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The Hate U Give by Angie Thomas - Review

Thursday, June 29, 2017

Where did I get it? It was the first book I received in the Willoughby Book Club last month and I decided to read it straight away as I've been hearing so much about it. It's quite a long YA book at over 400 pages, so I felt like it took me forever but I really enjoyed it so it was worth it. 

What's it about? Starr is sixteen and divided between two worlds. One, the black neighbourhood she grew up in, where her family still live. Two, the private school she travel 45 minutes to each day, which is predominantly white. She keeps the two Starrs separate, existing in both worlds. One night she goes to a party where something kicks off, and she leaves with her friend Khalil. On the way home they are pulled over by a white cop, who shoots and kills Khalil. Starr is the only witness but speaking out might cost her her family and even her life. 

I loved Starr's family. Her parents are clearly in love, even though they argue at times. Her older brother Seven was a complete babe (I'd love a whole novel about him) and there's a whole host of supporting characters that I got to really care for. This is a novel with an important message about race and racism and how black lives matter, but it's also a really lovely book about family, love, fitting in, and so much more. I loved the way that I got to know about Starr's community - one I don't live in and have no experience of - but also felt like it was a great novel that all readers could identify with in some way. I cannot WAIT to read more by Angie Thomas.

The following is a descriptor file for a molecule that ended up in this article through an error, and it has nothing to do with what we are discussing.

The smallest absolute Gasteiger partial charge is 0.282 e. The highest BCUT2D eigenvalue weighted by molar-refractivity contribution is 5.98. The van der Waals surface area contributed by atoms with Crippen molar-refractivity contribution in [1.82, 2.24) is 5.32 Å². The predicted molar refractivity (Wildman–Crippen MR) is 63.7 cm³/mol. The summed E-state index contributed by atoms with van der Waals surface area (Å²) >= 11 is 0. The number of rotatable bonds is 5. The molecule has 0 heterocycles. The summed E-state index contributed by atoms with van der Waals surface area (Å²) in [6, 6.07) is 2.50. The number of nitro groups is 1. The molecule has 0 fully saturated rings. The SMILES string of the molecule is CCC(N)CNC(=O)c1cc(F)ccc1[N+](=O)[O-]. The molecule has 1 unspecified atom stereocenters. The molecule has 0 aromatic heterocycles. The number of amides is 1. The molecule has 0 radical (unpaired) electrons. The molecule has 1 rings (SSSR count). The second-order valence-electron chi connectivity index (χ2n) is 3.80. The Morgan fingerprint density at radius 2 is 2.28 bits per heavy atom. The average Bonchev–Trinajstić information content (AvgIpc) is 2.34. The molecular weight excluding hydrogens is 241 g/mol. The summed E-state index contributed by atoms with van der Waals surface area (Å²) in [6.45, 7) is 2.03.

What age range is it for? Fifteen plus, let's say.

Are any main characters LGBTQ+? No.

Are any main characters people of colour? Yes of course. I liked the nuances about race at Starr's school, which I won't spoil. 

Are any main characters disabled either mentally or physically? No, only a couple of supporting characters

Is there any sex stuff? Very little, but safe sex is talked about which I really liked.

Are drugs mentioned or used? Yes, but not in an explicit way

Is there any talk of death? Yes, of course. Khalil is killed and the novel does not hold back on that, nor on the effect this has on Starr afterwards (eg nightmares about it)

Are there swear words? Loads. 

What criticisms do I have? Gosh, none at all really. I might pick up some niggling bits if I tried hard, but overall I think the message is too important for it to matter. 

Would I recommend the book? Yes absolutely. Read it now. 

Why did I choose to read it at this point in life? Just because I've heard so many people talk about it!

What other books is it like? I can't give an adequate answer to this, if I'm honest!

How many stars? Ten. Amazing book, and an excellent example of how great Young Adult can be. It takes something huge and scary and makes it accessible


Where is the book going now? I'll definitely keep it, but I want my friend Stacey to read it first, for a start. 

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